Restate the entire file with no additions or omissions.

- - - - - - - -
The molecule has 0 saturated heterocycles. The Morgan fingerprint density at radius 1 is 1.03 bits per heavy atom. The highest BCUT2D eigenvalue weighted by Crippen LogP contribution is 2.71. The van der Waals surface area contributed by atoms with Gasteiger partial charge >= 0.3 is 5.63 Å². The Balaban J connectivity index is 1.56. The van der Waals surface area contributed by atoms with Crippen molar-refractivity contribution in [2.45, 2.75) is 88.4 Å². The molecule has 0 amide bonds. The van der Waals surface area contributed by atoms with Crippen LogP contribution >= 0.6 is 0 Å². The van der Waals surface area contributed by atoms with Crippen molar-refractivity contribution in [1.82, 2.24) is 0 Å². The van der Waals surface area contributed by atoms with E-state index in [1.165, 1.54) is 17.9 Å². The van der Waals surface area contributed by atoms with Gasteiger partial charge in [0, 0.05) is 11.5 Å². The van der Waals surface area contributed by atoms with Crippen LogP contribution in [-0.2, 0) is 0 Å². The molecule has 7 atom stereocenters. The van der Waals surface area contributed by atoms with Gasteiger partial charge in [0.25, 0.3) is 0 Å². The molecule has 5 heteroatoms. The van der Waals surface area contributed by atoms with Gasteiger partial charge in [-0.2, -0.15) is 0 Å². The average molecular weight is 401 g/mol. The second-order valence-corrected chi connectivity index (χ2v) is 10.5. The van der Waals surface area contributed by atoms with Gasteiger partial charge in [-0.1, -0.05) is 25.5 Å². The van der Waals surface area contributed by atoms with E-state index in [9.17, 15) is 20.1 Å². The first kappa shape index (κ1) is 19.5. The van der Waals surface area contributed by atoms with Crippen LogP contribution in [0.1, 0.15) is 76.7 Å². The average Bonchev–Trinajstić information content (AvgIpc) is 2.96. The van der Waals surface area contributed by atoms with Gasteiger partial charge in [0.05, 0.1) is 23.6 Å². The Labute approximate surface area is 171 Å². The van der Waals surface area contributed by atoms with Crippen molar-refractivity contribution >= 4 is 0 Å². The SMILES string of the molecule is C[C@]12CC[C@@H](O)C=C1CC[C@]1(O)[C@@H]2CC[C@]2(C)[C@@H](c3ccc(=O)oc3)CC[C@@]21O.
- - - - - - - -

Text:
The molecule has 0 saturated heterocycles. The Morgan fingerprint density at radius 1 is 1.03 bits per heavy atom. The highest BCUT2D eigenvalue weighted by Crippen LogP contribution is 2.71. The van der Waals surface area contributed by atoms with Gasteiger partial charge >= 0.3 is 5.63 Å². The Balaban J connectivity index is 1.56. The van der Waals surface area contributed by atoms with Crippen molar-refractivity contribution in [2.45, 2.75) is 88.4 Å². The molecule has 0 amide bonds. The van der Waals surface area contributed by atoms with Crippen LogP contribution >= 0.6 is 0 Å². The van der Waals surface area contributed by atoms with Crippen molar-refractivity contribution in [1.82, 2.24) is 0 Å². The van der Waals surface area contributed by atoms with E-state index in [1.165, 1.54) is 17.9 Å². The van der Waals surface area contributed by atoms with Gasteiger partial charge in [0, 0.05) is 11.5 Å². The van der Waals surface area contributed by atoms with Crippen LogP contribution in [-0.2, 0) is 0 Å². The molecule has 7 atom stereocenters. The van der Waals surface area contributed by atoms with Gasteiger partial charge in [0.25, 0.3) is 0 Å². The molecule has 5 heteroatoms. The van der Waals surface area contributed by atoms with Gasteiger partial charge in [-0.2, -0.15) is 0 Å². The average molecular weight is 401 g/mol. The second-order valence-corrected chi connectivity index (χ2v) is 10.5. The van der Waals surface area contributed by atoms with Gasteiger partial charge in [-0.1, -0.05) is 25.5 Å². The van der Waals surface area contributed by atoms with E-state index in [9.17, 15) is 20.1 Å². The first kappa shape index (κ1) is 19.5. The van der Waals surface area contributed by atoms with Crippen LogP contribution in [0.1, 0.15) is 76.7 Å². The average Bonchev–Trinajstić information content (AvgIpc) is 2.96. The van der Waals surface area contributed by atoms with Gasteiger partial charge in [0.05, 0.1) is 23.6 Å². The Labute approximate surface area is 171 Å². The van der Waals surface area contributed by atoms with Crippen molar-refractivity contribution >= 4 is 0 Å². The SMILES string of the molecule is C[C@]12CC[C@@H](O)C=C1CC[C@]1(O)[C@@H]2CC[C@]2(C)[C@@H](c3ccc(=O)oc3)CC[C@@]21O.